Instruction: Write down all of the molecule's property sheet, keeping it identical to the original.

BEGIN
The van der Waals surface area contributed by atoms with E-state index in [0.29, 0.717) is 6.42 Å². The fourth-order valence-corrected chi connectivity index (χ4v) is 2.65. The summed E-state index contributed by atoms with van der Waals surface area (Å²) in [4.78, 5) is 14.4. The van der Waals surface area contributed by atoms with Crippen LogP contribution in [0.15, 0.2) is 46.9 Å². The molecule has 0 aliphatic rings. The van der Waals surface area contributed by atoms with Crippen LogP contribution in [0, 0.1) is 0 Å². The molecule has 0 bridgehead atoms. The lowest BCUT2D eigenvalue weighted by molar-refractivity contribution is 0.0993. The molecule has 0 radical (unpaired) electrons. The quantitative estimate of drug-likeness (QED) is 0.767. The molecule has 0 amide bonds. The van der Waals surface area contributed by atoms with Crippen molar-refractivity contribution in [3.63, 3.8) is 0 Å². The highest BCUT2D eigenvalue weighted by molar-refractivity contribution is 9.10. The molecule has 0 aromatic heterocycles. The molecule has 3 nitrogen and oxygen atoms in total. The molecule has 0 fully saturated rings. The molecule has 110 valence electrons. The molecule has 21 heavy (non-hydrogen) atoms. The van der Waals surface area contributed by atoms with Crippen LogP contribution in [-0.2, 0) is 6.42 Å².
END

The van der Waals surface area contributed by atoms with E-state index in [0.29, 0.717) is 6.42 Å². The fourth-order valence-corrected chi connectivity index (χ4v) is 2.65. The summed E-state index contributed by atoms with van der Waals surface area (Å²) in [4.78, 5) is 14.4. The van der Waals surface area contributed by atoms with Crippen LogP contribution in [0.15, 0.2) is 46.9 Å². The molecule has 0 aliphatic rings. The van der Waals surface area contributed by atoms with Crippen LogP contribution in [0, 0.1) is 0 Å². The molecule has 0 bridgehead atoms. The lowest BCUT2D eigenvalue weighted by molar-refractivity contribution is 0.0993. The molecule has 0 radical (unpaired) electrons. The quantitative estimate of drug-likeness (QED) is 0.767. The molecule has 0 amide bonds. The van der Waals surface area contributed by atoms with Crippen molar-refractivity contribution in [3.63, 3.8) is 0 Å². The highest BCUT2D eigenvalue weighted by molar-refractivity contribution is 9.10. The molecule has 0 aromatic heterocycles. The molecule has 3 nitrogen and oxygen atoms in total. The molecule has 0 fully saturated rings. The molecule has 110 valence electrons. The molecule has 21 heavy (non-hydrogen) atoms. The van der Waals surface area contributed by atoms with Crippen LogP contribution in [-0.2, 0) is 6.42 Å².